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First ‘Nanotherapeutics’ delivered to a Tumor

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Technique targets disease, spares nearby tissues. For the first time, WSU researchers have demonstrated a way to deliver a drug to a tumor by attaching it to a white blood cell.

Neutrophils mediate delivery of nanoparticles across blood vessel barrier into the tumor tissues after acute inflammation induced by photosensitization.

The innovation could let doctors target tumors with anticancer drugs that might otherwise damage healthy tissues.

Neutrophils mediate delivery of nanoparticles (NPs) across blood vessel barrier into the tumor tissues after acute inflammation induced by photosensitization (PS). A team led by Zhenjia Wang, an assistant professor of pharmaceutical sciences attached a nanoscale particle to a WBC. The showed they could get a drug past the armor of blood vessels that typically shield a tumor.

This has been a major challenge in nanotechnology drug delivery.

Wang implanted a tumor on the flank of a mouse commonly chosen as a model for human diseases. The tumor was exposed to near-infrared light, causing an inflammation that released proteins to attract neutrophils, into the tumor.

The researchers then injected the mouse with gold nanoparticles treated with antibodies that mediate the union of the nanoparticles and neutrophils.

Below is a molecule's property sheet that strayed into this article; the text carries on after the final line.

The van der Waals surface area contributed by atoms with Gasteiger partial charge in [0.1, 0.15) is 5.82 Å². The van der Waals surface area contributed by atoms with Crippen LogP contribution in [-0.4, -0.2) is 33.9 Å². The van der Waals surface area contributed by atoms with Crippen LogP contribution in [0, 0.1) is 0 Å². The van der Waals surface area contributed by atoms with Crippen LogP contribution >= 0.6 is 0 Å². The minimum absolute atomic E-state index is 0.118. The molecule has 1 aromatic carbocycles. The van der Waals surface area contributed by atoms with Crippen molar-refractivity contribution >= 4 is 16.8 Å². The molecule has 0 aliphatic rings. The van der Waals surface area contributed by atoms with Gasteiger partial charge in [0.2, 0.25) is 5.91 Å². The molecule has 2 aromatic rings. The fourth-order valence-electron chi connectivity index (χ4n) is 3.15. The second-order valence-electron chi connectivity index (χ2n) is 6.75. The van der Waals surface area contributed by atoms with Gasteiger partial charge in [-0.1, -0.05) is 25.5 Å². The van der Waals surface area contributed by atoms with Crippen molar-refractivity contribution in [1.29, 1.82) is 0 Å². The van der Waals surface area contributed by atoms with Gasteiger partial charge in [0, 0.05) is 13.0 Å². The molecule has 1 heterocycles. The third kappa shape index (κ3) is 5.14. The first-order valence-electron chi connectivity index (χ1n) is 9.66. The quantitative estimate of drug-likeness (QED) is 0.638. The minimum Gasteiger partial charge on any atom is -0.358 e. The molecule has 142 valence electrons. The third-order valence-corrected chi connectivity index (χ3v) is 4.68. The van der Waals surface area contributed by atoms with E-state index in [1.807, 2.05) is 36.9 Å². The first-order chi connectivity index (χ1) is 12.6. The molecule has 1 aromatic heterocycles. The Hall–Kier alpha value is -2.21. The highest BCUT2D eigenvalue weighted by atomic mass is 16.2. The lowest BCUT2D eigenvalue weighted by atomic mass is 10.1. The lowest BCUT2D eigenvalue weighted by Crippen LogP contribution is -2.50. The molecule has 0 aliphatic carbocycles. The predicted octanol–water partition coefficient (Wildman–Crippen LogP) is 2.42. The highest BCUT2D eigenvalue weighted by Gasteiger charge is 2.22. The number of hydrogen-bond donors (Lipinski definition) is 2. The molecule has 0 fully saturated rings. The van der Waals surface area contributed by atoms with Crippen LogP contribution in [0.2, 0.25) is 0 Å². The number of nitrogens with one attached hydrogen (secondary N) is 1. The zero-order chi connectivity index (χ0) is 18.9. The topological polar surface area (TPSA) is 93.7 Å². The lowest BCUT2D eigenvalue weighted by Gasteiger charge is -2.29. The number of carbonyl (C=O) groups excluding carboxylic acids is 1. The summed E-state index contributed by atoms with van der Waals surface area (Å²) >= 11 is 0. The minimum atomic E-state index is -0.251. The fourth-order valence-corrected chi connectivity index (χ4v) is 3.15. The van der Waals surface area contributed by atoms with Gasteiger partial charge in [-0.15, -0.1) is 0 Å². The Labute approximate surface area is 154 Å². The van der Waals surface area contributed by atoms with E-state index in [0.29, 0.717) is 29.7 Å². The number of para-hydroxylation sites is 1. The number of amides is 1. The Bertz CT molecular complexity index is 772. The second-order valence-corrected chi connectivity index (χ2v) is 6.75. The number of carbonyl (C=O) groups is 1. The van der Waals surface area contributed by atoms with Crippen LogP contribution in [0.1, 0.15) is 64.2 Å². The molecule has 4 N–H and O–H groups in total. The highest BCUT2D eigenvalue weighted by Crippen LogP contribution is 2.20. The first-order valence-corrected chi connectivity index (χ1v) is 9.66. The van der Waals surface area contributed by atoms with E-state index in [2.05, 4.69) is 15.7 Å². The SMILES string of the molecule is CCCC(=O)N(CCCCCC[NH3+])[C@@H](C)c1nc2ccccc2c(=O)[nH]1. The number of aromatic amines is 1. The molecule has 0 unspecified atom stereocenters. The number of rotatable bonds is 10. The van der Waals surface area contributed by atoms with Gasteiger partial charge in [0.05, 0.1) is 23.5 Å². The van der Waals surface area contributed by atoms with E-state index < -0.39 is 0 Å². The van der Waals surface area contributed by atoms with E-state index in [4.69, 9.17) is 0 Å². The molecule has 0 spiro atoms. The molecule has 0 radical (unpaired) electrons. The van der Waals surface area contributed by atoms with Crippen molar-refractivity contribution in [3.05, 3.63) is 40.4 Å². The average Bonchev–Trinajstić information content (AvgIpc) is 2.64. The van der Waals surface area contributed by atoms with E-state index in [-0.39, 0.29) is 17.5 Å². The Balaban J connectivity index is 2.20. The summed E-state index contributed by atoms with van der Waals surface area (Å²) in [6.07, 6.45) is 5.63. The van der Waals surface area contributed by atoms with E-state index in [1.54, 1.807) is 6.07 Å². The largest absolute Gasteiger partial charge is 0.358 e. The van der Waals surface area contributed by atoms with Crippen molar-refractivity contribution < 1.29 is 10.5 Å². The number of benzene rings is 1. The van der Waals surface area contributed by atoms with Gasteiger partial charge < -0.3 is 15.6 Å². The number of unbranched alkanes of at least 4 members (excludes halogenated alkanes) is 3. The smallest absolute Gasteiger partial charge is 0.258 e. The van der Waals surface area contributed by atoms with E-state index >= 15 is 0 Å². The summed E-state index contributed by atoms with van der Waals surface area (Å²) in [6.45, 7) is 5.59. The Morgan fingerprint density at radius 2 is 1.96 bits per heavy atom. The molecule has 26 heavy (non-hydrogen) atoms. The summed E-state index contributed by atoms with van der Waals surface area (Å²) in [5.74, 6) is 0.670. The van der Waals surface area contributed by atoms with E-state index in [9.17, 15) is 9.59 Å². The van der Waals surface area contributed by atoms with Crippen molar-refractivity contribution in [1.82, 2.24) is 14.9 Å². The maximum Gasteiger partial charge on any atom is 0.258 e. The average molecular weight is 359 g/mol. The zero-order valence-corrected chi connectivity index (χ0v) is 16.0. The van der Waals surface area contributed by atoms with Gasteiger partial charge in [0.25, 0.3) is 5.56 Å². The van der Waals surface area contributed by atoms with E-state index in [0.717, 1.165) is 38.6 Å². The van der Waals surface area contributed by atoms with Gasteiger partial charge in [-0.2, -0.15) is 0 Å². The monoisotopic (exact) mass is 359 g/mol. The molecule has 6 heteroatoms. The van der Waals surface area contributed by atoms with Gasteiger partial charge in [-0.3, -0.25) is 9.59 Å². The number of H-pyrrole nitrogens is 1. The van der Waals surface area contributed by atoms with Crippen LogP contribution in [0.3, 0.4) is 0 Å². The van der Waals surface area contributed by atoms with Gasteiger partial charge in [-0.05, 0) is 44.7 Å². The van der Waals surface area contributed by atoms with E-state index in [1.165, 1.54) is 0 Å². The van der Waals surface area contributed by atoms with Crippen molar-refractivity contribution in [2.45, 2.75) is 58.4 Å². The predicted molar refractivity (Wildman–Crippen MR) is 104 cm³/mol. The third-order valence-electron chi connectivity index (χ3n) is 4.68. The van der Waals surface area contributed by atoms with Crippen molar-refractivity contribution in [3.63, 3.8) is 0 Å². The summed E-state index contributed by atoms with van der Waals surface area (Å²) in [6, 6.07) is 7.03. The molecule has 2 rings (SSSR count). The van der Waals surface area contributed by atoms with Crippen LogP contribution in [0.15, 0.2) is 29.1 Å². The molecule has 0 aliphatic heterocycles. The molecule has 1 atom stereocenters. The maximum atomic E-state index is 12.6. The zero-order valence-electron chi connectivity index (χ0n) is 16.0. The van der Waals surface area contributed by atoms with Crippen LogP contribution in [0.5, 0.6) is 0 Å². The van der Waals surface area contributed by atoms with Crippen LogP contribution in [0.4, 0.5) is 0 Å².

When the tumor was exposed to infrared light, the light’s interaction with the gold nanoparticles produced heat that killed the cancer cells, Wang said.

In the future, therapists could attach an anticancer drug like doxorubicin to the nanoparticle. This could let them deliver the drug directly to the tumor and avoid damaging nearby tissues, Wang said.

“We have developed a new approach to deliver therapeutics into tumors using the white blood cells of our body,” Wang said. “This will be applied to deliver many anticancer drugs, such as doxorubicin, and we hope that it could increase the efficacy of cancer therapies compared to other delivery systems.”

The above post is reprinted from materials provided by: Infowebbie.com

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